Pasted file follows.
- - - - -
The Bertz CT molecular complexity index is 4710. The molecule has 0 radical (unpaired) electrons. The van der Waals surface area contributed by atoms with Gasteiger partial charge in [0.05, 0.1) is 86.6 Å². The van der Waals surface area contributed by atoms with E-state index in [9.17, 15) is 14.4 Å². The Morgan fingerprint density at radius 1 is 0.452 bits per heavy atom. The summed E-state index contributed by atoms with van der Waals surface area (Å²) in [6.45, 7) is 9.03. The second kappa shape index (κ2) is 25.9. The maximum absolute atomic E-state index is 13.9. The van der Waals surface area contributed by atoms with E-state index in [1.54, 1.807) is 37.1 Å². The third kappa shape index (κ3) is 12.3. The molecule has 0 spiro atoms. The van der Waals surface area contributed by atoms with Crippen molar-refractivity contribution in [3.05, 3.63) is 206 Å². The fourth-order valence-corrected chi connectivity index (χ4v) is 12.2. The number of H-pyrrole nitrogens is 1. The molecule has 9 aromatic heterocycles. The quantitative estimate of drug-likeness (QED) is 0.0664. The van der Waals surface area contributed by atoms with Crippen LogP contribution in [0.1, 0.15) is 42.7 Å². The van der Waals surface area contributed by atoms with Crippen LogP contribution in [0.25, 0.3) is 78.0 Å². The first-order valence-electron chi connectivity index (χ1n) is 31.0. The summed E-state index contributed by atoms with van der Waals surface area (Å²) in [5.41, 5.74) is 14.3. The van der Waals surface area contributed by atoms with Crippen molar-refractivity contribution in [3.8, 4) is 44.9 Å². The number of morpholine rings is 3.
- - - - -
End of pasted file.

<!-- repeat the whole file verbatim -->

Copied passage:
The Bertz CT molecular complexity index is 4710. The molecule has 0 radical (unpaired) electrons. The van der Waals surface area contributed by atoms with Gasteiger partial charge in [0.05, 0.1) is 86.6 Å². The van der Waals surface area contributed by atoms with E-state index in [9.17, 15) is 14.4 Å². The Morgan fingerprint density at radius 1 is 0.452 bits per heavy atom. The summed E-state index contributed by atoms with van der Waals surface area (Å²) in [6.45, 7) is 9.03. The second kappa shape index (κ2) is 25.9. The maximum absolute atomic E-state index is 13.9. The van der Waals surface area contributed by atoms with E-state index in [1.54, 1.807) is 37.1 Å². The third kappa shape index (κ3) is 12.3. The molecule has 0 spiro atoms. The van der Waals surface area contributed by atoms with Crippen molar-refractivity contribution in [3.05, 3.63) is 206 Å². The fourth-order valence-corrected chi connectivity index (χ4v) is 12.2. The number of H-pyrrole nitrogens is 1. The molecule has 9 aromatic heterocycles. The quantitative estimate of drug-likeness (QED) is 0.0664. The van der Waals surface area contributed by atoms with Crippen LogP contribution in [0.1, 0.15) is 42.7 Å². The van der Waals surface area contributed by atoms with Crippen LogP contribution in [0.25, 0.3) is 78.0 Å². The first-order valence-electron chi connectivity index (χ1n) is 31.0. The summed E-state index contributed by atoms with van der Waals surface area (Å²) in [5.41, 5.74) is 14.3. The van der Waals surface area contributed by atoms with Crippen molar-refractivity contribution in [3.8, 4) is 44.9 Å². The number of morpholine rings is 3.